Atlas and Alice - Issue 7

Page 13

Atlas & Alice | Issue 7, Summer/Fall 2016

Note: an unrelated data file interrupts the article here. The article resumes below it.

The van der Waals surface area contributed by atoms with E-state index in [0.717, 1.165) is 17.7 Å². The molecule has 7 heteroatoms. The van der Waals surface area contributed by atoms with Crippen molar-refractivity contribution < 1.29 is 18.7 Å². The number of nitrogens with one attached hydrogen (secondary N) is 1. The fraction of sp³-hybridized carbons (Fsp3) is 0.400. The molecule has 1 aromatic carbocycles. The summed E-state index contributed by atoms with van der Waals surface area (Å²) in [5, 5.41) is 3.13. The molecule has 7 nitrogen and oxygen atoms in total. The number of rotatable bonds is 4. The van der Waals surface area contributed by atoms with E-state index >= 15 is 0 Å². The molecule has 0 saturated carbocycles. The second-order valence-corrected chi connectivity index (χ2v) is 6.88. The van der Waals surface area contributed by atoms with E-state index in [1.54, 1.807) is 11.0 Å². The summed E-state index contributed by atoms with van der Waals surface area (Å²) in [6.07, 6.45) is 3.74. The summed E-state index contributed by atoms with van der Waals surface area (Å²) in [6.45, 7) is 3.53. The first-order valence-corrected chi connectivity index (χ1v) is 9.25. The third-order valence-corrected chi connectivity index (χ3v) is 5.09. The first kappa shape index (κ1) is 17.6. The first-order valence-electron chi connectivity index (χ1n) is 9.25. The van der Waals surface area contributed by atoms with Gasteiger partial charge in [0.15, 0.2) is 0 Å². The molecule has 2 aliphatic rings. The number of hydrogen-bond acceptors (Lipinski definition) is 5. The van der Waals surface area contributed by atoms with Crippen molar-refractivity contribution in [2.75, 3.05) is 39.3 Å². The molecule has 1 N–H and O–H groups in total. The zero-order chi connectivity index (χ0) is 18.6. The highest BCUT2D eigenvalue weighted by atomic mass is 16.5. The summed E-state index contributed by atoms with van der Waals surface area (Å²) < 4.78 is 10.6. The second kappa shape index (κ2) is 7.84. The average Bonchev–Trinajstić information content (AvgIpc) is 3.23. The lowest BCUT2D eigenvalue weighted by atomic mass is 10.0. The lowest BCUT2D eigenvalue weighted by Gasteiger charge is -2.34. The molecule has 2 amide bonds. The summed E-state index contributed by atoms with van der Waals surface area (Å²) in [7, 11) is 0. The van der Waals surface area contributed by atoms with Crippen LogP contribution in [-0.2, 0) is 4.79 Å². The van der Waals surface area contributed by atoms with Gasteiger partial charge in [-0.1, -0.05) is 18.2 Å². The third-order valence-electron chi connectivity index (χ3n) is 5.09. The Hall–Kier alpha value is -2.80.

Saving the Gladiator He pulled the trigger while he was sitting right next to me. When I first heard the shot I kept trying to tell myself it was just another clacking of the train on the rails, but trains don’t splatter blood over windows or dress shirts. I felt guilty in some respects. From the moment he sat down next to me I was wishing, praying, that he would just leave and let me have a few moments of peace. Then he shot himself, and everyone keeps trying to speak to me about what happened. I don’t know what happened. “I’m just a sports writer; I’m on my way to Kinshasa. I have a story to write. I have a story.” One of the train’s operators was looking at me with a horrified face when the police officer handed me a towel. “You have a lot of mess on your face.” I wasn’t made for these kinds of situations. I fantasized about them a lot when I was younger. I went to school for journalism, but it all never really worked out. I had spent the last four years writing small articles for sports magazines. You need a lot of empathy to be a real journalist, and I just wanted to relax before the fight. My job was to write an article about the first major boxing match in a long time. It was going to be a massacre. The two men involved were both hailed as legends of the sport, but there was a considerable size difference. I imagined my articles sitting next to a black and white photo of a crushed corpse with boxing gloves on. The conductor moved me to one of the nicer cars, as a consolation I suppose, and I was joined by the cop from before. He would be my company for the rest of the ride. “You ever seen anything like that before? A suicide that quick?” The officer was staring at me sort of expectantly. I never imagined I would be the one consoling him. “No. I’ve seen athletes get their limbs nearly torn off, but I’ve never seen anyone just up and decide to off themselves like that.” “What is this world coming to that people are shooting themselves on trains? It’s beautiful outside. I love Africa. It’s gorgeous.” “Maybe that’s why he did it? He didn’t want to go back home.” He sat there and looked out the window, then at his gun, and back out the window. People get very touchy about death. They don’t like to be reminded things like that happen. Well, they don’t like being shown that things like that happen, they love to read about it. I had interned with a small publication back in America. The ChiefEditor used to scream, “You wanna be a journalist? You need to handle the grime. People love that garbage; they eat it up like its chocolate.” Violence and God, they’re the best sellers. The officer leaned in closer to me. “You travel a lot don’t you?” “I travel more than most people sure.” “Do you believe in God?” 13

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